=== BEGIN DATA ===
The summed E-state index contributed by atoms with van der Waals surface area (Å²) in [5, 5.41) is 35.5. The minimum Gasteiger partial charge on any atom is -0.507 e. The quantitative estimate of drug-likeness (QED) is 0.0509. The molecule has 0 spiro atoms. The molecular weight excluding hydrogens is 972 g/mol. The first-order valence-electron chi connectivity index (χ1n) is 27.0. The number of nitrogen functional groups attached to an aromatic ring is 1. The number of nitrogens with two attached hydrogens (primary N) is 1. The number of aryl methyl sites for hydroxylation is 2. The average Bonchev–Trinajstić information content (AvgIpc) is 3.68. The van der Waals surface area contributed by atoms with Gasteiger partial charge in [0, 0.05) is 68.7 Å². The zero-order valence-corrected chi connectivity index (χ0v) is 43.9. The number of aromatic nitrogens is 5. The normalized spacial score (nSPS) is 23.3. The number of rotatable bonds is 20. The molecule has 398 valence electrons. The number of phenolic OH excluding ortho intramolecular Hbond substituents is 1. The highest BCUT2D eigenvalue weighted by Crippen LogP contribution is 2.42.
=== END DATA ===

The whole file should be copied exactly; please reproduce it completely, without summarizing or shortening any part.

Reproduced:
The summed E-state index contributed by atoms with van der Waals surface area (Å²) in [5, 5.41) is 35.5. The minimum Gasteiger partial charge on any atom is -0.507 e. The quantitative estimate of drug-likeness (QED) is 0.0509. The molecule has 0 spiro atoms. The molecular weight excluding hydrogens is 972 g/mol. The first-order valence-electron chi connectivity index (χ1n) is 27.0. The number of nitrogen functional groups attached to an aromatic ring is 1. The number of nitrogens with two attached hydrogens (primary N) is 1. The number of aryl methyl sites for hydroxylation is 2. The average Bonchev–Trinajstić information content (AvgIpc) is 3.68. The van der Waals surface area contributed by atoms with Gasteiger partial charge in [0, 0.05) is 68.7 Å². The zero-order valence-corrected chi connectivity index (χ0v) is 43.9. The number of aromatic nitrogens is 5. The normalized spacial score (nSPS) is 23.3. The number of rotatable bonds is 20. The molecule has 398 valence electrons. The number of phenolic OH excluding ortho intramolecular Hbond substituents is 1. The highest BCUT2D eigenvalue weighted by Crippen LogP contribution is 2.42.